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CT-detected solitary thyroid calcification: an important imaging feature for papillary carcinoma

Authors Yang T, Huang Y, Jing X, Gai X, Li W

Received 23 May 2016

Accepted for publication 31 August 2016

Published 13 October 2016 Volume 2016:9 Pages 6273—6279


Checked for plagiarism Yes

Review by Single-blind

Peer reviewers approved by Dr Akshita Wason

Peer reviewer comments 3

Editor who approved publication: Dr William Cho

Tian-tian Yang,1,2,* Yong Huang,2,* Xu-quan Jing,1,2 Xiu-juan Gai,1,2 Wen-wu Li2

1School of Medicine and Life Sciences, University of Jinan-Shandong Academy of Medical Sciences, 2Department of Radiology, Shandong Cancer Hospital affiliated to Shandong University, Jinan, Shandong Province, People’s Republic of China

*These authors contributed equally to this work

Purpose: To evaluate computed tomography (CT) detection of solitary thyroid calcification for identifying thyroid papillary carcinoma and to determine whether the predictive ability changes when the size increases after enhancement.
Materials and methods: CT scans on all 96 patients with thyroid nodules who underwent both enhanced CT examination of neck and thyroidectomy from 2014 to 2016 in the Shandong Cancer Hospital affiliated to Shandong University were reviewed. The cases without calcification and the cases with peripheral calcification, multiple coarse calcifications, or punctate calcification were excluded. Imaging features, including location and size of the lesions, were reviewed on plain and contrast-enhanced CT. The patients were grouped by histological results. The comparisons were evaluated by using Fisher’s exact test and binary logistic regression.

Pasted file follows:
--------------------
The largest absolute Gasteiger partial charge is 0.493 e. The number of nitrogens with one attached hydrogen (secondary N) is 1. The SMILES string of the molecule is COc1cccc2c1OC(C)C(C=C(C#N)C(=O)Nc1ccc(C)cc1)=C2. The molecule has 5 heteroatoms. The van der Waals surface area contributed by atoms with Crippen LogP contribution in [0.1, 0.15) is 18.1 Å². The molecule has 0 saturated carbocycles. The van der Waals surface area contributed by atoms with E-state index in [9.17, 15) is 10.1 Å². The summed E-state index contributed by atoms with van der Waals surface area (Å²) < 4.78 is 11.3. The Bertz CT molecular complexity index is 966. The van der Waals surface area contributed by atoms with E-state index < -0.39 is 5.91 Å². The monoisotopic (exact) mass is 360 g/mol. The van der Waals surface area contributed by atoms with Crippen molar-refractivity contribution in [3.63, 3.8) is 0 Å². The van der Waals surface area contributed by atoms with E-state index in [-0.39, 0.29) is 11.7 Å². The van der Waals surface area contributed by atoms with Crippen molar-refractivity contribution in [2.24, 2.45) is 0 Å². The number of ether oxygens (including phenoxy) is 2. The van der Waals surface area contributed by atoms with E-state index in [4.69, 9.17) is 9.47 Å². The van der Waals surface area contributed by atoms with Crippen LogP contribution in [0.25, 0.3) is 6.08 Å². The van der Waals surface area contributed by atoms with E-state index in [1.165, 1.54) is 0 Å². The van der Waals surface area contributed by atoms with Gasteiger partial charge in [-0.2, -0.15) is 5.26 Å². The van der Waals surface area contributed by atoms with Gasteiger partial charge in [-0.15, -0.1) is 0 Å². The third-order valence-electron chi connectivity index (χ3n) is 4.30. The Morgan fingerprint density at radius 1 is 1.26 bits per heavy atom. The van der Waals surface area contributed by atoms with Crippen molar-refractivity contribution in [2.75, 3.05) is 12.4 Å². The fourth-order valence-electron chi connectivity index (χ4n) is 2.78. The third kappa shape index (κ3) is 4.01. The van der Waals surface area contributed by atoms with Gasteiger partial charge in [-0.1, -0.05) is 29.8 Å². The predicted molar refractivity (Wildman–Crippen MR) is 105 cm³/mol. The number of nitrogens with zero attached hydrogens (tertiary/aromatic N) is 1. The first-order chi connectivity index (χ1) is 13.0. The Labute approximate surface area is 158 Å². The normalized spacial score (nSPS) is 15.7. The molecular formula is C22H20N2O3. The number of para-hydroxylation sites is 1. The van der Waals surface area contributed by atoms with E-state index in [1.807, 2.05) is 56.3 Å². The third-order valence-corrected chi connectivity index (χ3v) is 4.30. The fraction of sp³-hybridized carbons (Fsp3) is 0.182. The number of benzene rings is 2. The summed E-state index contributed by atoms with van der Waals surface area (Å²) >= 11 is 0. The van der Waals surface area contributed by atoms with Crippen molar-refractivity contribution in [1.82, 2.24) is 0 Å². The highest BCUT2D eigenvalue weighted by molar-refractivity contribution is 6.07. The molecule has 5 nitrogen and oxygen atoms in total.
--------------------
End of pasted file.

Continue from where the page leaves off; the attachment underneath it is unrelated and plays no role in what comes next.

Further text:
Results: The study population consisted of 96 patients (74 females, 22 males; mean age 49.8±11.3 years). Papillary thyroid carcinoma was observed in both solitary calcified thyroid nodules (85.4%) and solely coarse calcifications surrounded by low-density focus (58.2%). The difference was significant (P=0.006). Of 64 patients with an amplification of lesions after contrast enhancement, 58 (90.6%) were diagnosed with a malignant lesion. At the same time, of the 32 patients with no increase in size, 10 (31.2%) were diagnosed with carcinoma and 22 (68.8%) with nodular goiter. This difference was significant (P<0.001), and after binary logistic regression, increasing size was an independent risk factor for cancer.
Conclusion: Solitary calcified thyroid nodules detected on CT represent a high risk for papillary thyroid carcinoma, especially when the size of the lesions increases after contrast-enhanced CT.

computed tomography, solitary calcified thyroid nodule, papillary thyroid carcinoma, size

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